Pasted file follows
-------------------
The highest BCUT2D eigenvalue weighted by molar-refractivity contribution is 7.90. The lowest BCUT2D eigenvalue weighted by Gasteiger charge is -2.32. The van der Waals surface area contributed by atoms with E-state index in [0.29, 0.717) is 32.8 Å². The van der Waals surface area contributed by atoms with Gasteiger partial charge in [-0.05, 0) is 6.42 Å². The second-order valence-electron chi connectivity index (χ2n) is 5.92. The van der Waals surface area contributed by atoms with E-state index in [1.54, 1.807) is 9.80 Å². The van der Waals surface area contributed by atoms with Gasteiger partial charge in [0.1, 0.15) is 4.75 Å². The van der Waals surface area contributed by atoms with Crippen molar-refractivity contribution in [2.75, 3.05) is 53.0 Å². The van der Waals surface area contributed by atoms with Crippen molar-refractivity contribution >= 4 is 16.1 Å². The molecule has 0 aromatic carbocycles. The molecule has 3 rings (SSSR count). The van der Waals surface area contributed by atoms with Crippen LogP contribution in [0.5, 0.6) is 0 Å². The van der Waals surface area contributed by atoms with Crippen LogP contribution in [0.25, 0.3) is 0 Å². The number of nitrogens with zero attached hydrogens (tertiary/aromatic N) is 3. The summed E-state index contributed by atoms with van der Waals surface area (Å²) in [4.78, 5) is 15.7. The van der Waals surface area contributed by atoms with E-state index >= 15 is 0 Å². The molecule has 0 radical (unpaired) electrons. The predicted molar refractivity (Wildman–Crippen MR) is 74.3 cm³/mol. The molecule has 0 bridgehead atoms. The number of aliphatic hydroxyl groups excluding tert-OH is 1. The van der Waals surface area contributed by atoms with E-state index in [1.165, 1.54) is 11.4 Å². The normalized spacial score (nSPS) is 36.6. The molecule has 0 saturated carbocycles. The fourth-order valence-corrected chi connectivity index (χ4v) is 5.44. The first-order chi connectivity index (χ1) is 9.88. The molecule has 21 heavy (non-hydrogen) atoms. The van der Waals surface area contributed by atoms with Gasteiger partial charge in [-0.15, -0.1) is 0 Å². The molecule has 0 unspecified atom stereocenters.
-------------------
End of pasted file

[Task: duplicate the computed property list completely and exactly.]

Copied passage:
The highest BCUT2D eigenvalue weighted by molar-refractivity contribution is 7.90. The lowest BCUT2D eigenvalue weighted by Gasteiger charge is -2.32. The van der Waals surface area contributed by atoms with E-state index in [0.29, 0.717) is 32.8 Å². The van der Waals surface area contributed by atoms with Gasteiger partial charge in [-0.05, 0) is 6.42 Å². The second-order valence-electron chi connectivity index (χ2n) is 5.92. The van der Waals surface area contributed by atoms with E-state index in [1.54, 1.807) is 9.80 Å². The van der Waals surface area contributed by atoms with Gasteiger partial charge in [0.1, 0.15) is 4.75 Å². The van der Waals surface area contributed by atoms with Crippen molar-refractivity contribution in [2.75, 3.05) is 53.0 Å². The van der Waals surface area contributed by atoms with Crippen molar-refractivity contribution >= 4 is 16.1 Å². The molecule has 0 aromatic carbocycles. The molecule has 3 rings (SSSR count). The van der Waals surface area contributed by atoms with Crippen LogP contribution in [0.5, 0.6) is 0 Å². The van der Waals surface area contributed by atoms with Crippen LogP contribution in [0.25, 0.3) is 0 Å². The number of nitrogens with zero attached hydrogens (tertiary/aromatic N) is 3. The summed E-state index contributed by atoms with van der Waals surface area (Å²) in [4.78, 5) is 15.7. The van der Waals surface area contributed by atoms with E-state index >= 15 is 0 Å². The molecule has 0 radical (unpaired) electrons. The predicted molar refractivity (Wildman–Crippen MR) is 74.3 cm³/mol. The molecule has 0 bridgehead atoms. The number of aliphatic hydroxyl groups excluding tert-OH is 1. The van der Waals surface area contributed by atoms with E-state index in [1.165, 1.54) is 11.4 Å². The normalized spacial score (nSPS) is 36.6. The molecule has 0 saturated carbocycles. The fourth-order valence-corrected chi connectivity index (χ4v) is 5.44. The first-order chi connectivity index (χ1) is 9.88. The molecule has 21 heavy (non-hydrogen) atoms. The van der Waals surface area contributed by atoms with Gasteiger partial charge in [-0.15, -0.1) is 0 Å². The molecule has 0 unspecified atom stereocenters.